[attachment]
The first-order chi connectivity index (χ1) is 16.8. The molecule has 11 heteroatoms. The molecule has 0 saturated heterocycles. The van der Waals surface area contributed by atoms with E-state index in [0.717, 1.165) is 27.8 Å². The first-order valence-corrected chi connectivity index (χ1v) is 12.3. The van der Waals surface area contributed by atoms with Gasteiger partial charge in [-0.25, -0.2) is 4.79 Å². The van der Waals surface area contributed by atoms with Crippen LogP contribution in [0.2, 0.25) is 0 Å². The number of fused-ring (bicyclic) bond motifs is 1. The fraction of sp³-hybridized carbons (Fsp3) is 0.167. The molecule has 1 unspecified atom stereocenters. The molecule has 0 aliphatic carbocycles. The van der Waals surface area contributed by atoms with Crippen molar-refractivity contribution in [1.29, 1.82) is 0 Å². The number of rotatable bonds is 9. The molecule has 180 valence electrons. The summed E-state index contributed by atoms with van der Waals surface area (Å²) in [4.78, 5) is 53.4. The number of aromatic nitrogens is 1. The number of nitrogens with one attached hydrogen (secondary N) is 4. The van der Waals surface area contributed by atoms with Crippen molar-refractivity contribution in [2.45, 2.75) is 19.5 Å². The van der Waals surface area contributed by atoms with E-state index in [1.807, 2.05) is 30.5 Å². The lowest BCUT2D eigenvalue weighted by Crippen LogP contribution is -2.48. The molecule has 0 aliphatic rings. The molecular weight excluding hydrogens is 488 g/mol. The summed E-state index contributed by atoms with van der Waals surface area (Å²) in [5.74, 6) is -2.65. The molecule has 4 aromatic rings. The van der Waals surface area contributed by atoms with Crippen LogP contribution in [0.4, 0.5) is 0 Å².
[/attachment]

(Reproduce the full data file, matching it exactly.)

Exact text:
The first-order chi connectivity index (χ1) is 16.8. The molecule has 11 heteroatoms. The molecule has 0 saturated heterocycles. The van der Waals surface area contributed by atoms with E-state index in [0.717, 1.165) is 27.8 Å². The first-order valence-corrected chi connectivity index (χ1v) is 12.3. The van der Waals surface area contributed by atoms with Gasteiger partial charge in [-0.25, -0.2) is 4.79 Å². The van der Waals surface area contributed by atoms with Crippen LogP contribution in [0.2, 0.25) is 0 Å². The number of fused-ring (bicyclic) bond motifs is 1. The fraction of sp³-hybridized carbons (Fsp3) is 0.167. The molecule has 1 unspecified atom stereocenters. The molecule has 0 aliphatic carbocycles. The van der Waals surface area contributed by atoms with Crippen molar-refractivity contribution in [1.29, 1.82) is 0 Å². The number of rotatable bonds is 9. The molecule has 180 valence electrons. The summed E-state index contributed by atoms with van der Waals surface area (Å²) in [4.78, 5) is 53.4. The number of aromatic nitrogens is 1. The number of nitrogens with one attached hydrogen (secondary N) is 4. The van der Waals surface area contributed by atoms with Crippen molar-refractivity contribution in [2.45, 2.75) is 19.5 Å². The van der Waals surface area contributed by atoms with E-state index in [1.807, 2.05) is 30.5 Å². The lowest BCUT2D eigenvalue weighted by Crippen LogP contribution is -2.48. The molecule has 0 aliphatic rings. The molecular weight excluding hydrogens is 488 g/mol. The summed E-state index contributed by atoms with van der Waals surface area (Å²) in [5.74, 6) is -2.65. The molecule has 4 aromatic rings. The van der Waals surface area contributed by atoms with Crippen LogP contribution in [0.4, 0.5) is 0 Å².